Saturday, February 20, 2010

Youth wisdom... better yet, youth fun

I became aware of The Peckham Experiments after reading Josh Leeger's blog the other day. The Peckham Experiments were a series of studies done in southeast London in the early to mid 1900's looking at the health of the working class and everything that contributes to it when people are given access to a quality 'community'.

After reading through some of the information on the site, I came across a few paragaphs that I was completely amuzed by (I had to smile) and I think epitomizes the wisdom of young children and how adults need to take a lesson from the youth; being too "adult-like" in particular...

Here are the paragraphs from the site (even a well-directed recommendation regarding bare feet):

"A boy of 11 leaps through the air from a swinging rope and lands on the ribstalls; three boys are sitting contently on the top rungs of the rope ladders, five girls are playing a game on the 'window frame', while three girls and two boys have a large light ball and dodge among their fellows as they play; two groups of boys are wrestling on the mats; one boy is using the punch ball and five small boys leap from horse to swinging rope and back again."

"The gym was conventionally equipped, with ropes and rope ladders, suspended from a ceiling two storeys high, wall bars along two walls, a 'window frame' reaching almost to the ceiling and covering one end wall. There were booms, vaulting bucks, balancing forms, parallel bars, a punch ball, coconut matting and so on and an ingeniously sprung cork-covered floor. For the sake of the floor and to enable the children to use their toes for balancing and gripping and to become sure-footed, a barefoot rule was rigorously enforced."

Few adults wanted to use it, but for the children it was a great playground. Although a young physical education teacher was appointed shortly after the Centre opened to teach gymnastics classes, only a few turned up for them and then not very eagerly. She therefore introduced a game called 'Shipwrecks', placing all the equipment so that it was possible to move around the gym without touching the floor. She quickly dropped the idea of having a 'catcher' as the children did not like being out. They played this day after day and when the teacher left in the autumn of 1936, no-one replaced her. "It was found unnecessary to have anyone minding the children as they played. At times they played shipwrecks, trying out new movements - monkey-like leaps and swings- as they played, but mostly they worked individually at devising new skills and actions, being 'Tarzan' or 'Jane'. They practised these acrobatic skills hour after hour and day after day, placing the movable equipment to suit their needs.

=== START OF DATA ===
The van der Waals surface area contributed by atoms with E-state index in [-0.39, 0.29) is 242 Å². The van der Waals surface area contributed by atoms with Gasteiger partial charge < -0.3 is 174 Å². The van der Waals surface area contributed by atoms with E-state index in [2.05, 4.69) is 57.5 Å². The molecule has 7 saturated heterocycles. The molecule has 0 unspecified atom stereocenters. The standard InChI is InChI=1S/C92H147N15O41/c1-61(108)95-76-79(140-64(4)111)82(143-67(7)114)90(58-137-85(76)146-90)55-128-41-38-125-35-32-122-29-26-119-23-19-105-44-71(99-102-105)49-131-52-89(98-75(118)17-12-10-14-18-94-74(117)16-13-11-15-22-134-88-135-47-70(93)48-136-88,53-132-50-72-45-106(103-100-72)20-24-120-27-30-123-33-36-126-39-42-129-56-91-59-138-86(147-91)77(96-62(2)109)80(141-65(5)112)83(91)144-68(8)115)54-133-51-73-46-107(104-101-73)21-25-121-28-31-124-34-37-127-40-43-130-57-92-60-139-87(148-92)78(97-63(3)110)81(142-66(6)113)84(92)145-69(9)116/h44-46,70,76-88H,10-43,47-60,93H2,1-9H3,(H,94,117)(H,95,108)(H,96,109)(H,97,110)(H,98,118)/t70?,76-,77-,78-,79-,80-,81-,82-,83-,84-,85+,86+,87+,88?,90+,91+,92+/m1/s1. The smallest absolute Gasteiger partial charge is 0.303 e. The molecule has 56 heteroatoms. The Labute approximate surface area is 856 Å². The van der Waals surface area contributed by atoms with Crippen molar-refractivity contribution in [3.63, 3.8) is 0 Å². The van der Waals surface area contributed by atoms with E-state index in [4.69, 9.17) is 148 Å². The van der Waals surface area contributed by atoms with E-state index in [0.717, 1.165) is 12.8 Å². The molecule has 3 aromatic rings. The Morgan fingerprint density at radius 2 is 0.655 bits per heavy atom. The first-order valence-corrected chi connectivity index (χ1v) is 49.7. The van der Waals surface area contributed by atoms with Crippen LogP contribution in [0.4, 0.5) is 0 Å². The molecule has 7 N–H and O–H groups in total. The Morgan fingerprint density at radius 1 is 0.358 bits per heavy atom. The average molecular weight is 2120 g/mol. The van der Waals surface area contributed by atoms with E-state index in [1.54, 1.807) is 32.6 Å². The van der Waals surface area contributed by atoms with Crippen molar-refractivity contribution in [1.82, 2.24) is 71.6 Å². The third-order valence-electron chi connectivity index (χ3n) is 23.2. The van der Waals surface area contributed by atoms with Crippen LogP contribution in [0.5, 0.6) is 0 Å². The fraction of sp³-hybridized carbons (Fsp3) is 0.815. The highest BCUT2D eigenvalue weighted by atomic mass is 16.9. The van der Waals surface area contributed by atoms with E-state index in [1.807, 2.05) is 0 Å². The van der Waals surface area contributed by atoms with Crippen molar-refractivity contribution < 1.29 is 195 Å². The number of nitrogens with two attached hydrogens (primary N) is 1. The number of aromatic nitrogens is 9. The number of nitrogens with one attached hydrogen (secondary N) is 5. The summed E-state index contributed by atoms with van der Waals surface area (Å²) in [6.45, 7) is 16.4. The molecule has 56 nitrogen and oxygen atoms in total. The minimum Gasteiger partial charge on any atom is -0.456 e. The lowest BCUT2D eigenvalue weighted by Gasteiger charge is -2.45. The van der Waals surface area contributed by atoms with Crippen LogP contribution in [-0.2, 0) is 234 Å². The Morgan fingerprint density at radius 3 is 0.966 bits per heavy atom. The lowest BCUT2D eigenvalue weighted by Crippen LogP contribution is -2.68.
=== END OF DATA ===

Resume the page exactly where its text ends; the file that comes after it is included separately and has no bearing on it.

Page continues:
Some of the equipment was used in a way for which it was not intended and which horrified conventional teachers of gymnastics; knots were tied at the ends of the climbing ropes, for example, which after a time, could never be untied. "

... and I would say to the kids... "keep tying that s**t tighther" ... hahahaha!!!

These paragraphs reminded me of Frank Forencich's blog post I alluded too in a previous post; "Just don't do it: the case against exercise".

Do you think the Peckham children did not get physically educated? There's some giant lessons to take from this.



jleeger said...

Revolutionary, huh?

Then what happened!

Great post Aaron!

Mark Young said...

Am I the only one that wants to go to that gymnasium right now and goof around all day?

The smaller problem (I think) is getting people to understand the value of such a thing (there must be enough of us), but how on earth do we create environments like this for our own kids?

Anonymous said...

What do you mean?
Signature:buy lipitor nuqjq
buy lexapro online stkul

Mike T Nelson said...

Great stuff as always man!

Reading exercise books from about 1890-1950s is great. We need to go back to those forms of exercise, esp in youth development. Our current model is screwed beyond belief and I think we should go Back to the Future.

Rock on
Mike T Nelson PhD(c)
Extreme Human Performance